As for those all-important KPIs, Healy says that hygiene is the stand-out success. The hygiene results target was 90% and, under Healy’s management, the hatchery achieved 92% in 2017 and regularly exceeds this. Test results are now routinely between 90% and 94%.
Another objective is to reduce seven-day mortality rates. This is ongoing and improvements are being seen – undoubtedly helped by the excellent hygiene standards.
Hatchability has also improved from 2016 to 2017 by 1% to 39.93%. This represents an improvement of more than 1.5% compared to results in 2015, when the hatchery was still in the process of switching to single stage machines. “Our standard breeds averaged between 39.0% and 42.2% females on egg set. Eggs from mid-age parent stock at optimum egg age often reach 43%+ females,” explains Healy.
She has also been instrumental in reducing staff turnover – all recently employed staff have now been with the company for more than 12 months. Customers are also happy, because chick quality has improved. Feedback from customers and area sales managers in 2017 was extremely positive.
“Our parent stock routinely exceed hatching egg production targets by between 10% and 12%, despite rigorous selection criteria. And 100+ female chicks per female breeder is the norm.
Healy prides herself on working towards ensuring that the company has one of the most modern, bio-secure and efficient hatcheries in the UK. “As the demand for chicks has increased, I have maintained quality through the machines, quality processes, staff training, and regular audits,” she says.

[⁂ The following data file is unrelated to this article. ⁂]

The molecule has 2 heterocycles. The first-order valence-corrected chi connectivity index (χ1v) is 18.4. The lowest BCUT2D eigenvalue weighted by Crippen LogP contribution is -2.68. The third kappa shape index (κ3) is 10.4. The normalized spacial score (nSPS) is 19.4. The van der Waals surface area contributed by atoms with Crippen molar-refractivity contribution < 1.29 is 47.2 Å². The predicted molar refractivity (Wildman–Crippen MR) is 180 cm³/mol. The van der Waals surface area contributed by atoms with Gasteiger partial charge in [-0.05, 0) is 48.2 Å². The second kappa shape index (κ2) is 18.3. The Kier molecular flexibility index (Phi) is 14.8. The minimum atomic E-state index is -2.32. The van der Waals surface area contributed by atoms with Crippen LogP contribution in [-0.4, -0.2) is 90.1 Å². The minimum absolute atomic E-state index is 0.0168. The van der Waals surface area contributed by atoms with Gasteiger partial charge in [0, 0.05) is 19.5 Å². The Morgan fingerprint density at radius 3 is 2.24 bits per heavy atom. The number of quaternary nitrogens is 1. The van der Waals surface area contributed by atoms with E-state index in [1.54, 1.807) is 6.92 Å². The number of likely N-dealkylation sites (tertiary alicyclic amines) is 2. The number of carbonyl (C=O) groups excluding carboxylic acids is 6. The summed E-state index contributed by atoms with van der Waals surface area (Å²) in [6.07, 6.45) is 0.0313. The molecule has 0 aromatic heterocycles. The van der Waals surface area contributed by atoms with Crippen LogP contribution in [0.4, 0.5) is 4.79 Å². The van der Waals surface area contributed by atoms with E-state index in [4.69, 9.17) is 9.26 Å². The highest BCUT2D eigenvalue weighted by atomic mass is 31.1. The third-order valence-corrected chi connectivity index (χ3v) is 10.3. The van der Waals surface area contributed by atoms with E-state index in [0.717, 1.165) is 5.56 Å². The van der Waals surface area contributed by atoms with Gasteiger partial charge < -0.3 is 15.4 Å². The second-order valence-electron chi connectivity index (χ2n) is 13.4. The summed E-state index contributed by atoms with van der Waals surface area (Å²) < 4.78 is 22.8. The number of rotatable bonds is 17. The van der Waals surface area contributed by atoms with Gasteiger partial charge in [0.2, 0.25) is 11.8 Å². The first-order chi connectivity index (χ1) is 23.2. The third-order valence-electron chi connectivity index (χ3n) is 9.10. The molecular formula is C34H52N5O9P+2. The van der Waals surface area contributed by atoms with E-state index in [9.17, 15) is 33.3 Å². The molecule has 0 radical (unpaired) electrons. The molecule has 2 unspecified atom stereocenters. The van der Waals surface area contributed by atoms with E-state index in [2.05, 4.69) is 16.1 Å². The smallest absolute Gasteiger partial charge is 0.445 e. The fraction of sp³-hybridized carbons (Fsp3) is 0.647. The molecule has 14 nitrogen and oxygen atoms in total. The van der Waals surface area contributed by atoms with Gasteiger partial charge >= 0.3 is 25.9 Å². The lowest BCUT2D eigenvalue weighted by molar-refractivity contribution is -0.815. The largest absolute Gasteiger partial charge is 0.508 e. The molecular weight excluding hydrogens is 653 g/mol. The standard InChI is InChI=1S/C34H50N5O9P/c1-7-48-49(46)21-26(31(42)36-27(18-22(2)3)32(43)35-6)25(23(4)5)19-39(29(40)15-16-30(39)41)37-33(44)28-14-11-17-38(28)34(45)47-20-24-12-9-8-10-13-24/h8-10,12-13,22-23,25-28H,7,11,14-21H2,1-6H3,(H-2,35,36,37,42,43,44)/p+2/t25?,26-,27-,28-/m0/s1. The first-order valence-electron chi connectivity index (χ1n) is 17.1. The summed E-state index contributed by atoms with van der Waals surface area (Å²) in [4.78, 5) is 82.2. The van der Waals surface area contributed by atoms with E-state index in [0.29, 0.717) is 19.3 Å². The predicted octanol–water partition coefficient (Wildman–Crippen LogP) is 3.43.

“Encouraging some members of staff forward to progress within the company with extra training to supervisor level has also been important – to maintain and improve standards. I believe that it’s very much about bringing younger members into the team and making the hatchery staff more versatile in the way that they work.”
Healy says that staff motivation is key to success. “My leadership style and pro-active management helps here. I regularly work alongside the staff on the production line to ensure motivation is kept up throughout the day. And I believe that it’s important that people enjoy being at work – happiness is a great motivator.”
The company also puts a lot of emphasis on team building events and a policy of rewarding exceptional performance.
“I also regularly assess staff to see whether they are suitable for the desired progression. If they are suitable then training courses are discussed and a tailored progression plan is agreed with the employee.”
And, she’s eager to point out, that her success is also down to team work: “I wouldn’t be able to do my job, and we wouldn’t see such good results, without the support of such a dedicated and talented team at Joice & Hill.”